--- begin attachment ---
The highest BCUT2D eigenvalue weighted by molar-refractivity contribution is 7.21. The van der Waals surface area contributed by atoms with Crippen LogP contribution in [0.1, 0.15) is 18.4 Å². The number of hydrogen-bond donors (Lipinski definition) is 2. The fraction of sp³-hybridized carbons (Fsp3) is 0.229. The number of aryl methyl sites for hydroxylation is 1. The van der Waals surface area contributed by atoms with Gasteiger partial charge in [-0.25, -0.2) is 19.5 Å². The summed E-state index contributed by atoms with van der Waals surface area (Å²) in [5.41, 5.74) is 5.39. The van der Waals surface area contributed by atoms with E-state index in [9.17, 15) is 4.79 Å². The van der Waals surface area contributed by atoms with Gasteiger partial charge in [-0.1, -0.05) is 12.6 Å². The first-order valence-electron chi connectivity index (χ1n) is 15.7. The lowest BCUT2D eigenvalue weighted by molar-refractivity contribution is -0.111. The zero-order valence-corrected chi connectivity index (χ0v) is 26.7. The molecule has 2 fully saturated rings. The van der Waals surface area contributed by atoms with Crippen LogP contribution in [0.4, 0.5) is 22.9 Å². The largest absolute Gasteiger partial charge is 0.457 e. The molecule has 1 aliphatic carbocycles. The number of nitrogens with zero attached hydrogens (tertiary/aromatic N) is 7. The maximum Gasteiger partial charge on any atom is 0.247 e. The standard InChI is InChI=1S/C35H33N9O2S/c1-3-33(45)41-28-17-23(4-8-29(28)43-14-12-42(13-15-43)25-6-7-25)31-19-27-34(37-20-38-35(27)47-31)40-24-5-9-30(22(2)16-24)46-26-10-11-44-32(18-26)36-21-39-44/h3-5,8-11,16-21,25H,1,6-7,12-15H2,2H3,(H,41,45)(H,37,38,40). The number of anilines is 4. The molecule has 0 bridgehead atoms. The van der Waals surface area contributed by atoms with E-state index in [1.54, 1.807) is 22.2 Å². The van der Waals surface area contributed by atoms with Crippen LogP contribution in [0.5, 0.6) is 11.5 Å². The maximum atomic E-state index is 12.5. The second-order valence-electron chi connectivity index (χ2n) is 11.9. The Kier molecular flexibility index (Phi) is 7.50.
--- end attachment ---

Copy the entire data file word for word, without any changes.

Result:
The highest BCUT2D eigenvalue weighted by molar-refractivity contribution is 7.21. The van der Waals surface area contributed by atoms with Crippen LogP contribution in [0.1, 0.15) is 18.4 Å². The number of hydrogen-bond donors (Lipinski definition) is 2. The fraction of sp³-hybridized carbons (Fsp3) is 0.229. The number of aryl methyl sites for hydroxylation is 1. The van der Waals surface area contributed by atoms with Gasteiger partial charge in [-0.25, -0.2) is 19.5 Å². The summed E-state index contributed by atoms with van der Waals surface area (Å²) in [5.41, 5.74) is 5.39. The van der Waals surface area contributed by atoms with E-state index in [9.17, 15) is 4.79 Å². The van der Waals surface area contributed by atoms with Gasteiger partial charge in [-0.1, -0.05) is 12.6 Å². The first-order valence-electron chi connectivity index (χ1n) is 15.7. The lowest BCUT2D eigenvalue weighted by molar-refractivity contribution is -0.111. The zero-order valence-corrected chi connectivity index (χ0v) is 26.7. The molecule has 2 fully saturated rings. The van der Waals surface area contributed by atoms with Crippen LogP contribution in [0.4, 0.5) is 22.9 Å². The largest absolute Gasteiger partial charge is 0.457 e. The molecule has 1 aliphatic carbocycles. The number of nitrogens with zero attached hydrogens (tertiary/aromatic N) is 7. The maximum Gasteiger partial charge on any atom is 0.247 e. The standard InChI is InChI=1S/C35H33N9O2S/c1-3-33(45)41-28-17-23(4-8-29(28)43-14-12-42(13-15-43)25-6-7-25)31-19-27-34(37-20-38-35(27)47-31)40-24-5-9-30(22(2)16-24)46-26-10-11-44-32(18-26)36-21-39-44/h3-5,8-11,16-21,25H,1,6-7,12-15H2,2H3,(H,41,45)(H,37,38,40). The number of anilines is 4. The molecule has 0 bridgehead atoms. The van der Waals surface area contributed by atoms with E-state index in [1.54, 1.807) is 22.2 Å². The van der Waals surface area contributed by atoms with Crippen LogP contribution in [0.5, 0.6) is 11.5 Å². The maximum atomic E-state index is 12.5. The second-order valence-electron chi connectivity index (χ2n) is 11.9. The Kier molecular flexibility index (Phi) is 7.50.